Tag Archives: exploration

2019 Game Review Haiku, #11 – Storyseeker

A strange, quiet place
With talkers, whisperers, ghosts
Explore leisurely

And we’re back with these little haikus of mine. Go on, gobble ’em up. However, if you want to read more of my in-depth thoughts about these games that I’m beating, just search for them by name on Grinding Down. As always, enjoy my videogamey take on Japanese poetry, even if they aren’t instant classics, such as the works of Matsuo Basho, Yosa Buson, or Kobayashi Issa. Hey, not everyone gets to be that great.

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2019 Game Review Haiku, #4 – Where is 2019?

Hunting the new year
Strange world, solid platforming
I found seaweed, yay

And we’re back with these little haikus  of mine. Go on, gobble ’em up. However, if you want to read more of my in-depth thoughts about these games that I’m beating, just search for them by name on Grinding Down. As always, enjoy my videogamey take on Japanese poetry, even if they aren’t instant classics, such as the works of Matsuo Basho, Yosa Buson, or Kobayashi Issa. Hey, not everyone gets to be that great.

2019 Game Review Haiku, #3 – Nonsense at Nightfall

Take your sleeping pill
Become cat, mouse, cheese, pizza
Think it was a dream

And we’re back with these little haikus  of mine. Go on, gobble ’em up. However, if you want to read more of my in-depth thoughts about these games that I’m beating, just search for them by name on Grinding Down. As always, enjoy my videogamey take on Japanese poetry, even if they aren’t instant classics, such as the works of Matsuo Basho, Yosa Buson, or Kobayashi Issa. Hey, not everyone gets to be that great.

Paul’s Preeminent PlayStation Plus Purge – Master Reboot

Master Reboot is a cool name for a game I don’t understand. At least it isn’t ReBoot, a Canadian CGI-animated action-adventure television series that originally aired from 1994 to 2001…of which, I saw several episodes. For funsies, you should check out the intro and feel special knowing that you are witnessing the world’s first completely computer-animated TV series. A true piece of animation history. Too bad it kind of stunk.

What Master Reboot actually is…well, it’s not exactly spelled out from the get-go. I think it is an adventure game, heavy on exploration and puzzle solving, with a bit of spookiness thrown in to keep you on your polygonal feet. It takes place inside the Soul Cloud, which is a giant server that holds the data of your soul and memories when you die. The Soul Cloud is brimming floating islands, and each island looks like a town, village, or city filled with rooms, skyscrapers, and houses that hold people’s memories. To house your soul, a family member (or you before you die, if you are prepared for it) must purchase an island on the Soul Cloud where the server will generate these spaces to hold each and every memory from the deceased’s past. There are, evidently, 34 unique environments to see, but I probably only saw one-fifth of them in the time I spent poking at Master Reboot.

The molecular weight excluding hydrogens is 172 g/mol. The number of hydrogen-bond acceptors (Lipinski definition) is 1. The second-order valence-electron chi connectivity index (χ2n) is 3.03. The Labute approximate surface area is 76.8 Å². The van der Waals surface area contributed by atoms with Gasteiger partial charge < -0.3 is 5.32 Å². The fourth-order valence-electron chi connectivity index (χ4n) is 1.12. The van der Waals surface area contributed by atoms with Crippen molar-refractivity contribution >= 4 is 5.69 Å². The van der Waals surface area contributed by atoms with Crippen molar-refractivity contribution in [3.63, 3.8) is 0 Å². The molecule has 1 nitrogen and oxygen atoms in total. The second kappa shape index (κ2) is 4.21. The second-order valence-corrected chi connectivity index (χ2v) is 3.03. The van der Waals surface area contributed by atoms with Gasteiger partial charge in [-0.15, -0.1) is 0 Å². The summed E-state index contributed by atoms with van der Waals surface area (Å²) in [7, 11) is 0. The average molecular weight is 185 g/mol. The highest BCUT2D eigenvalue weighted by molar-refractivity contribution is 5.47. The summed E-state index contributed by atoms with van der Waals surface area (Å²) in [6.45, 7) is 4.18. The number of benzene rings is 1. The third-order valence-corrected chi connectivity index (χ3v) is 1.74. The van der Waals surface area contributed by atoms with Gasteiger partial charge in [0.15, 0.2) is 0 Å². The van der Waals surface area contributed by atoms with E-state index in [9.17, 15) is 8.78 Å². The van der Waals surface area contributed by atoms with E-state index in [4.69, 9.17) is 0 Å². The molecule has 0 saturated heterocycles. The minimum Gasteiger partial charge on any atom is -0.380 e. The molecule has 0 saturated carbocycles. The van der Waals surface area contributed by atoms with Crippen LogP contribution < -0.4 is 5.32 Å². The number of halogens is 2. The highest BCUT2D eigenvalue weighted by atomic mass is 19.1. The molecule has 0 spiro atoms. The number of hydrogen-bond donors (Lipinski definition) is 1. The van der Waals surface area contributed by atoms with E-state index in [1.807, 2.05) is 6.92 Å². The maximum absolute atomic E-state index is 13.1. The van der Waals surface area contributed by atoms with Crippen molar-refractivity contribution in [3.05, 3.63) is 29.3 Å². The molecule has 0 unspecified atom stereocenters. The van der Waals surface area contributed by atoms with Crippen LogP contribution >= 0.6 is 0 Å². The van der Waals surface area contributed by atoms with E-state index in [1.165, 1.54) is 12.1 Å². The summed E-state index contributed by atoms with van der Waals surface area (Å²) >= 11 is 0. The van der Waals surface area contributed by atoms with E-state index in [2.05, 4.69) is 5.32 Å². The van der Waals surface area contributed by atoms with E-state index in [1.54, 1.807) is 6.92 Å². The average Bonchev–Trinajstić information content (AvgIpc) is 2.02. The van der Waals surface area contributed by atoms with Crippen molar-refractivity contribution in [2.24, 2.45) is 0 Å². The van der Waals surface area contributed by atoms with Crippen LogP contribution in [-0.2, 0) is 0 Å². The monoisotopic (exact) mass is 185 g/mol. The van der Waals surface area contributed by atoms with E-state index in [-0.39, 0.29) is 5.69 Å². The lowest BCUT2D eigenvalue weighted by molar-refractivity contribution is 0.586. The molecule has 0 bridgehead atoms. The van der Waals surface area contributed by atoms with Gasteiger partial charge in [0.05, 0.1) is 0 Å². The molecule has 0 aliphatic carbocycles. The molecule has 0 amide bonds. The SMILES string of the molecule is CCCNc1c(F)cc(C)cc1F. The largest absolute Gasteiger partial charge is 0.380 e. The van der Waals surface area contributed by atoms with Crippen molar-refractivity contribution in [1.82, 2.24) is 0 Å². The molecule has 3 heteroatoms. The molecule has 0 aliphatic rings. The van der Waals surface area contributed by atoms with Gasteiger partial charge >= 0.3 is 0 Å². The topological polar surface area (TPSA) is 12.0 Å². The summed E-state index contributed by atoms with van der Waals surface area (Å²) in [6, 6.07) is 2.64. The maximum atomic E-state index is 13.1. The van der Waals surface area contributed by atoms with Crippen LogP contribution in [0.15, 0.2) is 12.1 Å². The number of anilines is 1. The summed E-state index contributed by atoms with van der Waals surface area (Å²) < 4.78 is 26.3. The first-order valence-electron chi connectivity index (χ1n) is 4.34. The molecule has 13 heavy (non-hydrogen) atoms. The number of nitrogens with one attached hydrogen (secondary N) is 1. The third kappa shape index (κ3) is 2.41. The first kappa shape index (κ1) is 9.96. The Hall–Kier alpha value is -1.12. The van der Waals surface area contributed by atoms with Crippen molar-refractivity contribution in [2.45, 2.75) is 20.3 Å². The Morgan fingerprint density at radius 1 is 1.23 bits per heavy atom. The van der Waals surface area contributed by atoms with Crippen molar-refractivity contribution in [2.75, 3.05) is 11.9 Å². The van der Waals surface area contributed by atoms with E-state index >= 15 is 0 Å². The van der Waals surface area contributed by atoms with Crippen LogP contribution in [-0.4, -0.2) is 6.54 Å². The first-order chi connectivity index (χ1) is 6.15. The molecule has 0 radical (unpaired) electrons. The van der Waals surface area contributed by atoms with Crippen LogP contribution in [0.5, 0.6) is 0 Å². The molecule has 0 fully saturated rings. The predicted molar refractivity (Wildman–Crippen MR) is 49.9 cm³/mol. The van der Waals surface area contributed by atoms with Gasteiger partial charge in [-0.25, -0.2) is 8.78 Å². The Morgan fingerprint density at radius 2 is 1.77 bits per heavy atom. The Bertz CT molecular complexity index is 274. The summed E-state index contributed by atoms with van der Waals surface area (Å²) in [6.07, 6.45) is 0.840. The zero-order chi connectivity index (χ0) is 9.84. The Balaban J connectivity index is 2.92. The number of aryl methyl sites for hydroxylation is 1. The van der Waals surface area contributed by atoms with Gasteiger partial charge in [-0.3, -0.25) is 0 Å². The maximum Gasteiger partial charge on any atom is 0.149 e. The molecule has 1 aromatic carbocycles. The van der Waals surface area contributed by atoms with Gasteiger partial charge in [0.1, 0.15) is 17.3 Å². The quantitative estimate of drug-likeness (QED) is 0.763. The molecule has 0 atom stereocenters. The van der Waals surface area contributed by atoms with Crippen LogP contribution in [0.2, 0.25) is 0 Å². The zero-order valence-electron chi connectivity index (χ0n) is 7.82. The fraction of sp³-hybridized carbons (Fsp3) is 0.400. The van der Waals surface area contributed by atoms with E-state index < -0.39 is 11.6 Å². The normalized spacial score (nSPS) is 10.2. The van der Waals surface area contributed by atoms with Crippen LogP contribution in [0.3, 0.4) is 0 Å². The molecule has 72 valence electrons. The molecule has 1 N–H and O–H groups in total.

The game has a look, and I’d call that look somewhat simplistic. Low-fi and low on details. On purpose. I’m perfectly fine with flat textures and few details–I loved it recently with Burly Men at Sea, as well as countless other games that went with the less-is-more route–but here I felt like there actually could have been more. A few more shades of detail to really drive home being in a certain place, like a school or child’s bedroom. Also, the game doesn’t even try to hide its invisible walls, them appearing as red-colored shield-walls when you venture too far away from the main path, like you are trapped under a highly technical dome. I kept bumping into these walls, hoping to go somewhere else, but alas, nope, nope, nope. It was a bit jarring.

That aside, because I do think the story is somewhat neat and don’t mind the occasional jump scare, my biggest problem with Master Reboot has to do with its puzzles. More often than not, they truly tried my nerves, as in the case of a memory that forced me to drive into oncoming traffic or one that made me recreate an image from memory when I hadn’t seen the parent image in a half hour or more. Completing these usually yielded some insight into the world’s mythology or the protagonist’s identity, but they were mostly obtuse obstacles to keep answers at bay. The game definitely doesn’t hold your hand, and it’s up to you to figure out what you are supposed to evidently do; yes, I’m looking at you, puzzle that had me rotating tiles to form three distinct pictures.

I gave up on Master Reboot after solving the puzzles in the park playground level, of which I had to look up a couple solutions for. After this is over, you have to use jump pads to leap from one sinking platform to another. Please don’t ask me why. If you aren’t quick enough, you drown and get a screen full of code, forced to try again. I tried three times and said, “No more.” The controls are built for a slow-moving game about exploring a small environment, in search of puzzle items or tiny blue ducks that act as the game’s collectibles. It’s not meant for moving quickly from one area to another. Ultimately, it’s not meant for me to keep playing.